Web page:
One interesting conclusion I realized on this trip is that “Scenic Vistas” are designed for optimal car parking, and not necessarily the views. Often times the most scenic view is either 100 feet up or down the road from the car parking. A nice feature of bike touring is that stopping is merely a toe-touch away!
Day 5: San Simeon to San Luis Obispo (44 mi)
We woke up early this day to ensure that we could make the 2pm train from San Luis back to Orange County. We had a big breakfast in Cambria where we took the waitress’ advice, “The bacon is reaaaal good, here!” Then we stopped in Morro Bay at the Top Dog Cafe. Tom Petty’s Wildflowers song came on as I was warming up over a cup of coffee and enjoying a chocolate bear claw. The song helped me reminisce and tie two events from the trip together. I tied together one from the Sunset Beach campfire where Lar-rad made a comment to the extent that you only see rare occurrences of beauty when you don’t plan to — he specifically was talking about whale watching. And the second is that the past two years I’ve headed to Death Valley in the spring, hoping to see an abundant amount of wildflowers, where I have felt let down both times. However, I planned my first bike tour to see the coast and test the bike touring expierence out and I was rewarded with roadside strips and fields of wildflowers all along the way! So I have that going for me, which is nice.
San Francisco to San Luis Obispo (261 mi)
If I did it over again, I would do the trip with 30-50 mile days. For me, it is always easier to entertain myself rather than having to rush myself through things. I would have rode north to get a tourist picture at the Golden Gate bridge. I would have stayed in a hostel, a bed-and-breakfast, a motel, or a hotel along the way when hike and bike campsites weren’t available. But overall due to my time limitations, I feel we did a good job.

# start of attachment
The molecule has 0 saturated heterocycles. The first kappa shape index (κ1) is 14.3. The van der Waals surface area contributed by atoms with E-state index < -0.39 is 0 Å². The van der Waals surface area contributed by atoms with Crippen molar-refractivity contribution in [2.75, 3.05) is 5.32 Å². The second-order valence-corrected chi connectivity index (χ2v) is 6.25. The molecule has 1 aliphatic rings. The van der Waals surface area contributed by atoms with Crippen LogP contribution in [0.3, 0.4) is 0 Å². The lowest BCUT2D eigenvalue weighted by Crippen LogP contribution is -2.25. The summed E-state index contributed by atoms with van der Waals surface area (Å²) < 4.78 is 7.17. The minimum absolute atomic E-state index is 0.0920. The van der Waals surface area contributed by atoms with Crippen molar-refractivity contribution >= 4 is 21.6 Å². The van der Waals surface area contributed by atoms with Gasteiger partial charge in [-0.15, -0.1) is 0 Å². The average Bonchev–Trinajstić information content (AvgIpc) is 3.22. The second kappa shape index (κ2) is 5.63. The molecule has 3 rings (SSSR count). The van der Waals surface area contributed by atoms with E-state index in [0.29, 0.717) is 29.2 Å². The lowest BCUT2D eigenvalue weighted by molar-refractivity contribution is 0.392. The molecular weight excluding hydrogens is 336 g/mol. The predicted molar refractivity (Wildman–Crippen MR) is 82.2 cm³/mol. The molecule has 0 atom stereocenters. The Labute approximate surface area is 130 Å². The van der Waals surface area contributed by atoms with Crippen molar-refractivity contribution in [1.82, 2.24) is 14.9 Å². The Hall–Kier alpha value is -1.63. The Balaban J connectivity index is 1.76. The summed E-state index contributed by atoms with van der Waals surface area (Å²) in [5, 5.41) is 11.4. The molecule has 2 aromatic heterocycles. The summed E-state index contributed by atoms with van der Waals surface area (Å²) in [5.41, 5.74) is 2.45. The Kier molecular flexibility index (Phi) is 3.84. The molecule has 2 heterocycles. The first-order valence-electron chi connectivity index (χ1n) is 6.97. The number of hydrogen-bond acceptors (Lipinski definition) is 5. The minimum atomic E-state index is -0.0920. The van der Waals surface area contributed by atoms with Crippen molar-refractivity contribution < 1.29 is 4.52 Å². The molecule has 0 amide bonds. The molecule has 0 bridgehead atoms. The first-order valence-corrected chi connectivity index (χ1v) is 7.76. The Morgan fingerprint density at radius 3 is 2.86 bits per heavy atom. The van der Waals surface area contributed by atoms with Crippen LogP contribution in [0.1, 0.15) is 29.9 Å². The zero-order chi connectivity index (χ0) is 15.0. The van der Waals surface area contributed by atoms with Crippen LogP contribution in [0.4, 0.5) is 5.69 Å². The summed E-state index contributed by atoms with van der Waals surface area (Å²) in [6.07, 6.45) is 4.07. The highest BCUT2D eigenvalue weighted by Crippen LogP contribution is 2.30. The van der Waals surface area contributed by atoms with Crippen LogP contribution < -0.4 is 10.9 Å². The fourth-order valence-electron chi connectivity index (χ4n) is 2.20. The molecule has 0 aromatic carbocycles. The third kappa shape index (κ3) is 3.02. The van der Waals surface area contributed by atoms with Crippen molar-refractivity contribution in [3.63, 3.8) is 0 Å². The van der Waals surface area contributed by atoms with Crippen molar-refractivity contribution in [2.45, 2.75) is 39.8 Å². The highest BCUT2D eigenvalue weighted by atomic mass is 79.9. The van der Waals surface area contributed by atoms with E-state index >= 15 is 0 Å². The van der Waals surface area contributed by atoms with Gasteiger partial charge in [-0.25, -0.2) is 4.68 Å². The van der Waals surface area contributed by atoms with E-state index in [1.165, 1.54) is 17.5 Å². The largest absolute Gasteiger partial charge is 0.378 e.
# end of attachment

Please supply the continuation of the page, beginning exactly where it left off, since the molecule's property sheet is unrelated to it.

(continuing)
I am glad I did three things in preparation.
- We followed iDad Doug’s advice, “Why the hell would you bike from south to north?!” Doug has done this trip five times, the last time in August 2008, and he always goes north to south to “ride the wind.” Often times by the end of the day, I would hardly pedal because the wind was so strong; that sure beat fighting a nasty headwind!
- I bought an Adventure Cycling Association (ACA) touring map. This was very handy for getting through bigger cities on bike paths and side roads, for Hwy 1 is illegal to ride a bike on at certain points, i.e. Santa Cruz, Monterey, etc. Also the map pointed out a great detour to get to San Luis Obisbo.
- Lastly, Andy and I located all the bike and hike campsites, again first suggested to us by Doug. Bike and hike sites are great: they are cheap ($2-$5 per person per night); they do not require reservations so long as you either bike or hike in; and, since they are typically a large patch of grass or forest in this particualr area of the coast, I could not imagine they ever fill up.
You can check out more pictures in my Facebook album.
I’m already excited for my next bike tour in mid-July: circumnavigating and then cutting through Glacier National and Waterton Parks. The theme for that tour is “trans,” as in transborders (USA and Canada), trans-continental divide, and every other “trans-” we can brainstorm before then!